The government said plans are afoot to build a wind farm on the island of Tortola this year, adding that a Hybrid Renewable Energy System will be constructed on Anegada.
The hybrid system – like the one proposed for Anegada – usually uses more than one renewable energy sources combined to improve energy supply.
Renewable energy sources include wind and solar.
In announcing the proposed systems for Tortola and Anegada, Premier Dr D Orlando Smith said the aim is to use more renewable energy, and reduce dependence on imported petroleum and other fossil fuels. Fossil fuels currently account for 99 percent of the BVI’s electricity generation, according to the government.
“My government, in support of its climate change initiatives, is keen to reduce this territory’s dependence on fossil fuels. With the legislation in place, introduction of renewable energy sources is a priority. We expect to include a proposed Renewable Energy Hybrid System for the Sister Island of Anegada and a Solar Farm here on Tortola during 2017,” Premier Smith said.
More stable electricity next month
Meanwhile, the premier stated that his government – through the current system – will soon start providing a more stable supply of electricity.
That is being done through expansion of the territory’s power generation capacity under the so-called Phase Five Development Programme.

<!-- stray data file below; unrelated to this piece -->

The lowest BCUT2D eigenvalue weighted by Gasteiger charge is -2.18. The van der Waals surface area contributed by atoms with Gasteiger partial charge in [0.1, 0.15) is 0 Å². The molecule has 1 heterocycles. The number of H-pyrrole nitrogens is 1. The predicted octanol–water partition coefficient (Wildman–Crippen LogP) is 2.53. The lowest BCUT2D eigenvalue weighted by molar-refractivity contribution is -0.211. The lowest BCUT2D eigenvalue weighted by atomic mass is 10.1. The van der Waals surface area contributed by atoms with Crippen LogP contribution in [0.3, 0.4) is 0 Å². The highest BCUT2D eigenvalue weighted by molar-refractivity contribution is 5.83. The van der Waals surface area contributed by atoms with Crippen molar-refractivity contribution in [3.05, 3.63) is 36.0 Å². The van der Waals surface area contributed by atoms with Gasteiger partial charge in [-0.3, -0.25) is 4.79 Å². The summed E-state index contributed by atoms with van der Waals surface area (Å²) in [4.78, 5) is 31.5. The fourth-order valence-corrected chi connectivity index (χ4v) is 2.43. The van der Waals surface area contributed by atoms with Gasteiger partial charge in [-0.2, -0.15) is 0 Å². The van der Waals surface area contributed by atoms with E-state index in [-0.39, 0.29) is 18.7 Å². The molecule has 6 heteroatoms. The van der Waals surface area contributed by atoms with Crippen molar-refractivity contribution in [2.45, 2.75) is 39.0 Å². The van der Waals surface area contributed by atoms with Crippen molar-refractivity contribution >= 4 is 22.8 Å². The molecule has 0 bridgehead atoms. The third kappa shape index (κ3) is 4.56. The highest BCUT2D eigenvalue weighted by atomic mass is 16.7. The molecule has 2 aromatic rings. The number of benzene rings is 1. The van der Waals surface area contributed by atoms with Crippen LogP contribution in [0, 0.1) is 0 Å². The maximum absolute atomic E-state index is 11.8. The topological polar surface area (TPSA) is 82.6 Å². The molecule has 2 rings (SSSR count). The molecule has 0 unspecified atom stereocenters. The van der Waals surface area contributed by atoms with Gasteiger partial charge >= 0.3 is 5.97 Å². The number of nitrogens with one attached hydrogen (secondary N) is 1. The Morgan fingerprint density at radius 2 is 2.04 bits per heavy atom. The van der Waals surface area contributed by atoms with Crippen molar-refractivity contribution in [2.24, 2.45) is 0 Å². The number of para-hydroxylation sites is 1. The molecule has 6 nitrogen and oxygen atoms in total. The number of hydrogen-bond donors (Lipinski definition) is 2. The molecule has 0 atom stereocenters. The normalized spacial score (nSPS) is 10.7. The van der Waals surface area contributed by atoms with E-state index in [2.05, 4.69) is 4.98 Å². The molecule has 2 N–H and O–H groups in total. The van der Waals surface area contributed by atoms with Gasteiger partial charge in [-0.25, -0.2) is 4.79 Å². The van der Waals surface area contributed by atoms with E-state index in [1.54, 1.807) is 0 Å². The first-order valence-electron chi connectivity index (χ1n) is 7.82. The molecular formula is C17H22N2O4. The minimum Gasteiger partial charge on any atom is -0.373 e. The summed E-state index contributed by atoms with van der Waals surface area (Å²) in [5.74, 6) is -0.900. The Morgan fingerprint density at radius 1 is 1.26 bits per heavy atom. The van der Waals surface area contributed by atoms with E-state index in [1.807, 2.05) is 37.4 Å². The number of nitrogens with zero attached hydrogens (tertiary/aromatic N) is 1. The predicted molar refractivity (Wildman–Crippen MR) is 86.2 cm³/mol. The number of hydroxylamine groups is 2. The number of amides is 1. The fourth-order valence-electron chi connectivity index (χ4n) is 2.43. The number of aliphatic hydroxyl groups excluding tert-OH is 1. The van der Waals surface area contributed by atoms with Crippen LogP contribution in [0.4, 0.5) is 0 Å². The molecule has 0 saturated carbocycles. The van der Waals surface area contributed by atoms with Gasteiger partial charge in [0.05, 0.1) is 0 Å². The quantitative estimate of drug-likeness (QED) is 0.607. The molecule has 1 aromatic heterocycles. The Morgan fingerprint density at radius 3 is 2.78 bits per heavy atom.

“We remain committed to upgrading the electrical infrastructure. The Phase Five Development Programme is well advanced and nearing completion, and will no doubt bring to an end both unscheduled outages and load shedding,” the premier said.
Deputy General Manager at the BVI Electricity Corporation Henry Creque, in the meantime, said two of the three Wartisila generators are scheduled to be commissioned next month.
The two generators being commissioned as part of the Phase Five Development Programme will add 16.2 megawatts of electricity to the existing grid.
“This should assist in reducing load shedding,” said the government.
In relation to the third generator, the administration explained: “With the final generator expected to be online in the second quarter, the extra capacity will reach approximately 24.3 megawatts. After the completion of Phase Five, the territory’s electrical power supply will have a capacity of 57.5 megawatts which is a 47 percent increase after units 1, 2 and 11 (sum capacity 5.5 megawatts) are retired. The current demand for electricity is approximately 34 megawatts before Phase Five Development Programme.”
Phase Five includes an expansion to the building at Pockwood Pond power plant, installation of three new Wartsila generators with a total capacity of 24.3 megawatts, and the installation of two 34.5 voltage transmission cables between Pockwood Pond and Long Bush, Tortola.